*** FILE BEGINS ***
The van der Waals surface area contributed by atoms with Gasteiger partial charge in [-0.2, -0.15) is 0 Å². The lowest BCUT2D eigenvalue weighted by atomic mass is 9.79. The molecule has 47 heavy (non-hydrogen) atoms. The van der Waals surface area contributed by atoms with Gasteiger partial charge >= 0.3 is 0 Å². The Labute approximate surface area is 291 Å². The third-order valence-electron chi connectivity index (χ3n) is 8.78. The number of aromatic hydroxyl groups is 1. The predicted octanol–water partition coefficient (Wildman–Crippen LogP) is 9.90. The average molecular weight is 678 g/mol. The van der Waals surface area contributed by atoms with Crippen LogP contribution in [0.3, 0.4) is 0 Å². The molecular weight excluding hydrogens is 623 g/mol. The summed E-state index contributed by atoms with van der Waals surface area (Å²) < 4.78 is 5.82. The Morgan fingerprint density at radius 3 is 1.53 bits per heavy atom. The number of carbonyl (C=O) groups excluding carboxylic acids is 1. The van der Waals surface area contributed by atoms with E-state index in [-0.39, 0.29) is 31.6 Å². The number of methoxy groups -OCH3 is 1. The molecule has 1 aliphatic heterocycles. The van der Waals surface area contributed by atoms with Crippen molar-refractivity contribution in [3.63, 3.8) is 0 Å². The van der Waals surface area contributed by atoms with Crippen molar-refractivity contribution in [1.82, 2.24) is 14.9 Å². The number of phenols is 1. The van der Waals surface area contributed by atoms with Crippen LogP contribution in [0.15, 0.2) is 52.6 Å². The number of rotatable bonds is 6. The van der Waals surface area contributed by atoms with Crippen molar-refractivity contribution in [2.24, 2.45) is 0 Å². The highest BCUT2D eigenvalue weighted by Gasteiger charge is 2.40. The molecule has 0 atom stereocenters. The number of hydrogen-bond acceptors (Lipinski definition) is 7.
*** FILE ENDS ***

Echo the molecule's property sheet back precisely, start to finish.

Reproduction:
The van der Waals surface area contributed by atoms with Gasteiger partial charge in [-0.2, -0.15) is 0 Å². The lowest BCUT2D eigenvalue weighted by atomic mass is 9.79. The molecule has 47 heavy (non-hydrogen) atoms. The van der Waals surface area contributed by atoms with Gasteiger partial charge >= 0.3 is 0 Å². The Labute approximate surface area is 291 Å². The third-order valence-electron chi connectivity index (χ3n) is 8.78. The number of aromatic hydroxyl groups is 1. The predicted octanol–water partition coefficient (Wildman–Crippen LogP) is 9.90. The average molecular weight is 678 g/mol. The van der Waals surface area contributed by atoms with Crippen LogP contribution in [0.3, 0.4) is 0 Å². The molecular weight excluding hydrogens is 623 g/mol. The summed E-state index contributed by atoms with van der Waals surface area (Å²) < 4.78 is 5.82. The Morgan fingerprint density at radius 3 is 1.53 bits per heavy atom. The number of carbonyl (C=O) groups excluding carboxylic acids is 1. The van der Waals surface area contributed by atoms with E-state index in [-0.39, 0.29) is 31.6 Å². The number of methoxy groups -OCH3 is 1. The molecule has 1 aliphatic heterocycles. The van der Waals surface area contributed by atoms with Crippen molar-refractivity contribution in [3.63, 3.8) is 0 Å². The van der Waals surface area contributed by atoms with Crippen molar-refractivity contribution in [1.82, 2.24) is 14.9 Å². The number of phenols is 1. The van der Waals surface area contributed by atoms with Crippen LogP contribution in [0.15, 0.2) is 52.6 Å². The number of rotatable bonds is 6. The van der Waals surface area contributed by atoms with Crippen molar-refractivity contribution in [2.24, 2.45) is 0 Å². The highest BCUT2D eigenvalue weighted by Gasteiger charge is 2.40. The molecule has 0 atom stereocenters. The number of hydrogen-bond acceptors (Lipinski definition) is 7.